If you’re planning on raising chickens, for whatever purpose, you’ll need to know your way around all of the many breeds that are available today.
Each breed has its own unique characteristics, advantages, and disadvantages, and choosing a breed that is ill-suited for your purposes is only going to cause headaches.
Today, we will be looking at the ubiquitous and increasingly controversial Cornish Cross. Pretty much all of the chicken sold commercially today comes from these specially bred birds, because they grow big and they grow very quickly.
However, they are a terrible choice for literally any other purpose and tend to have catastrophic health problems if not harvested early in life. You can learn more about this breed in the rest of this article.
Table of Contents
Cornish Cross Quick Facts
- Purpose: Meat. Cornish Crosses are totally unsuited for egg laying or any other purpose.
- Plumage: White, sometimes with black necks or speckles depending on line.
- Eggs Laid Year on Average: N/A. Cornish Crosses are rarely kept alive past 8-10 weeks. Ones that are experience terrible health problems.
- Egg Color: White, off-white
- Broodiness: N/A
- Average Weight: 8-10 pounds (typical harvest weight)
- Average Height: 13-14”
- Lifespan: Short. Almost invariably harvested for meat at only 2 months old, but ones kept alive past this time usually experience terrible health problems.
- Temperament: Lazy and docile. Often listless when they get too big.
What Color and Pattern are Cornish Cross Chickens?
Cornish Crosses typically have white feathers, though sometimes you’ll see them with black necks or speckles depending on the specific line.
In any case, this is not a chicken that is expected to have any sort of distinct patterns or colors according to breed standards as with heritage or show chickens.
How Big are Cornish Crosses?
This is a question with two answers. The first answer concerns how big they typically get when they are harvested, which is still at quite a young age.
The second part of the answer concerns how big they can get if they are not harvested for their meat.
As soon as they turn 8 weeks old, or perhaps just a little bit older, Cornish Crosses are usually slaughtered.
At this time they will typically weigh between 8 and 10 pounds, though sometimes they will weigh a little bit more if they are allowed to get bigger.
It should be noted now that Cornish Crosses grow extremely quickly and pack on tons of muscle as they were designed and bred to do so.
If for whatever reason, a Cornish Cross is not slaughtered at around 8 weeks of age it could easily go beyond 10 pounds, particularly if given copious access to food.
This, however, comes with severe consequences for the poor birds as their health problems will typically increase in direct proportion to their weight. More on that in a little while.
Cornish Cross Essential Characteristics
What exactly is a Cornish Cross? I’ll put it to you this way: think of the last meal you had that had chicken in it. In all certainty, that chicken came from a Cornish Cross.
In fact, the past dozen meals you had with chicken in it probably had meat supplied by a Cornish Cross.
It is far from out of the question that the vast majority of chicken you’ve ever had in your life has come from these specially bred birds.
It was not always this way: chicken used to be significantly more expensive and not as easy to come by as it is today, but it was the introduction of the Cornish Cross that single-handedly revolutionized the commercial market on chicken.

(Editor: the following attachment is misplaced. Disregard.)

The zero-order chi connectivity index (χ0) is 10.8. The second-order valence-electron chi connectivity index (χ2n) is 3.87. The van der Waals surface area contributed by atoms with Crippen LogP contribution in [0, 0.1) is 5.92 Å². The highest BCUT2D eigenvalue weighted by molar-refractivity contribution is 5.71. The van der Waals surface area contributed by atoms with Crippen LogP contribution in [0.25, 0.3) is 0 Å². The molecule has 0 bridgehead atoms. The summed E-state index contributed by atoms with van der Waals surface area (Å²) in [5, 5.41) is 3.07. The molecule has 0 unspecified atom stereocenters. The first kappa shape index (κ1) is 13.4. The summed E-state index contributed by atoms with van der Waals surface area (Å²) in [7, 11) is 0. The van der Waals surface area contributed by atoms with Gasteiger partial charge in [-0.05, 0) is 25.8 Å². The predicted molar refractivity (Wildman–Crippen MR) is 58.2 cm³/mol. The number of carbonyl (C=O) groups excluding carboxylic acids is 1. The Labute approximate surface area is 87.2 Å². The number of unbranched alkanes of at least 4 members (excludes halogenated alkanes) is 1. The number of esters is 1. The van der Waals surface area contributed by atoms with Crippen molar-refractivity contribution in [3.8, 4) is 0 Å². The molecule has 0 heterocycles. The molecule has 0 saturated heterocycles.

This started all the way back around 1950 in the aftermath of the chicken of tomorrow contest that was initiated by the USDA.
The direct consequence of this contest was the crossbreeding of a Red Cornish and a White Plymouth Rock, two already highly efficient and fast-growing birds.
The result was the Cornish Cross, or rather the ancestor of the Cornish Cross we know today.
The modern Cornish Cross is not a single breed of bird, but rather a category that encompasses several strains, or sub-breeds if you prefer.
Some are bred to be a little bit bigger, some are specially selected for extra large breasts and others are more well-rounded, but all of these birds are very far, physically and in temperament, from their ancient jungle fowl ancestors.
Extremely fast-growing, heavily built in a bulky way, docile, and not particularly intelligent, these birds are designed entirely for raising to slaughter and yielding as much meat as conceivably possible.
What are Cornish Cross Chickens Raised For?
Meat, and meat alone. Cornish Crosses are not raised for show, they are not raised for eggs and they make terrible companion birds or pets.
That’s it. If you aren’t raising them yourself for meat you should definitely look at a different breed.
Are Cornish Cross Chickens Good Layers?
No. Setting aside for a moment the fact that Cornish Cross hens are invariably slaughtered before they’re even old enough to start laying, they aren’t good layers even if kept alive.
First, they simply are not bred for it. Second, it rarely fails that they’ll be plagued with health problems once they reach laying age, and the mortality rate of all adult chickens over a couple of months old increases dramatically, and keeps on increasing.
Precious few people even try, and those that do try to raise or rescue Cornish Crosses and utilize them as egg layers usually report disaster down the line.
What Color Eggs Do Cornish Crosses Typically Lay?
Assuming they survive to be old enough to start laying eggs, and then actually lay the eggs, Cornish Crosses will lay a white or off-white egg.
When Do Cornish Crosses Start Laying?
Again, nominally, you can expect a Cornish Cross to start laying eggs around at 3 1/2 or 4 months of age, perhaps a bit longer.
What Do Cornish Cross Chickens Eat?
Cornish Crosses are fairly unique when compared against more traditional heritage breeds because they subsist almost entirely on a diet of high-protein chicken feed, commonly known as “broiler feed”.